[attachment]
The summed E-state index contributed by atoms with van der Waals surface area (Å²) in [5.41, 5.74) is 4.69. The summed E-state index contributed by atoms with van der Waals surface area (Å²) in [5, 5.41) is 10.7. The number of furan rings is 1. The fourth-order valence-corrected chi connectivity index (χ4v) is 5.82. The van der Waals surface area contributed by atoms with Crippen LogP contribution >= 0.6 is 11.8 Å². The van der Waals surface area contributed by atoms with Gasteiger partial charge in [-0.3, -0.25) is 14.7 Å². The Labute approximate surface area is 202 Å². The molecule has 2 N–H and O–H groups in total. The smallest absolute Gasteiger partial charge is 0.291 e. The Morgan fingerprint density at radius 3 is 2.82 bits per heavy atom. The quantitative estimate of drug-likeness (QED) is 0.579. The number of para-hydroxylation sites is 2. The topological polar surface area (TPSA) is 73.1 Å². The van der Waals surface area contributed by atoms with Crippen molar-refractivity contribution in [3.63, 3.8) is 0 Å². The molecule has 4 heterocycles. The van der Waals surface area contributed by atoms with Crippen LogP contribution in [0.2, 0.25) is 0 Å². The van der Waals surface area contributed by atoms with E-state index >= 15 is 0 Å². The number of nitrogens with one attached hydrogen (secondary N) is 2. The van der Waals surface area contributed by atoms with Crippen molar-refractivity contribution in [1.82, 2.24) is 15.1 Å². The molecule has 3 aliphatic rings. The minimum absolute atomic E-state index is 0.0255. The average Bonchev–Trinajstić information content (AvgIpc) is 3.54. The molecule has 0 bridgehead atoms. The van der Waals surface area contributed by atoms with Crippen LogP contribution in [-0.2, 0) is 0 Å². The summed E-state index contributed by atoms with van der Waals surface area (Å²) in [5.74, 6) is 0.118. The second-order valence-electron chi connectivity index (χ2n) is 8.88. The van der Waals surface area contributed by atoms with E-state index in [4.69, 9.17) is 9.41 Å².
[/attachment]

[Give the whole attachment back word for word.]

The summed E-state index contributed by atoms with van der Waals surface area (Å²) in [5.41, 5.74) is 4.69. The summed E-state index contributed by atoms with van der Waals surface area (Å²) in [5, 5.41) is 10.7. The number of furan rings is 1. The fourth-order valence-corrected chi connectivity index (χ4v) is 5.82. The van der Waals surface area contributed by atoms with Crippen LogP contribution >= 0.6 is 11.8 Å². The van der Waals surface area contributed by atoms with Gasteiger partial charge in [-0.3, -0.25) is 14.7 Å². The Labute approximate surface area is 202 Å². The molecule has 2 N–H and O–H groups in total. The smallest absolute Gasteiger partial charge is 0.291 e. The Morgan fingerprint density at radius 3 is 2.82 bits per heavy atom. The quantitative estimate of drug-likeness (QED) is 0.579. The number of para-hydroxylation sites is 2. The topological polar surface area (TPSA) is 73.1 Å². The van der Waals surface area contributed by atoms with Crippen molar-refractivity contribution in [3.63, 3.8) is 0 Å². The molecule has 4 heterocycles. The van der Waals surface area contributed by atoms with Crippen LogP contribution in [0.2, 0.25) is 0 Å². The van der Waals surface area contributed by atoms with E-state index >= 15 is 0 Å². The number of nitrogens with one attached hydrogen (secondary N) is 2. The van der Waals surface area contributed by atoms with Crippen molar-refractivity contribution in [1.82, 2.24) is 15.1 Å². The molecule has 3 aliphatic rings. The minimum absolute atomic E-state index is 0.0255. The average Bonchev–Trinajstić information content (AvgIpc) is 3.54. The molecule has 0 bridgehead atoms. The van der Waals surface area contributed by atoms with Crippen LogP contribution in [-0.2, 0) is 0 Å². The summed E-state index contributed by atoms with van der Waals surface area (Å²) in [5.74, 6) is 0.118. The second-order valence-electron chi connectivity index (χ2n) is 8.88. The van der Waals surface area contributed by atoms with E-state index in [4.69, 9.17) is 9.41 Å².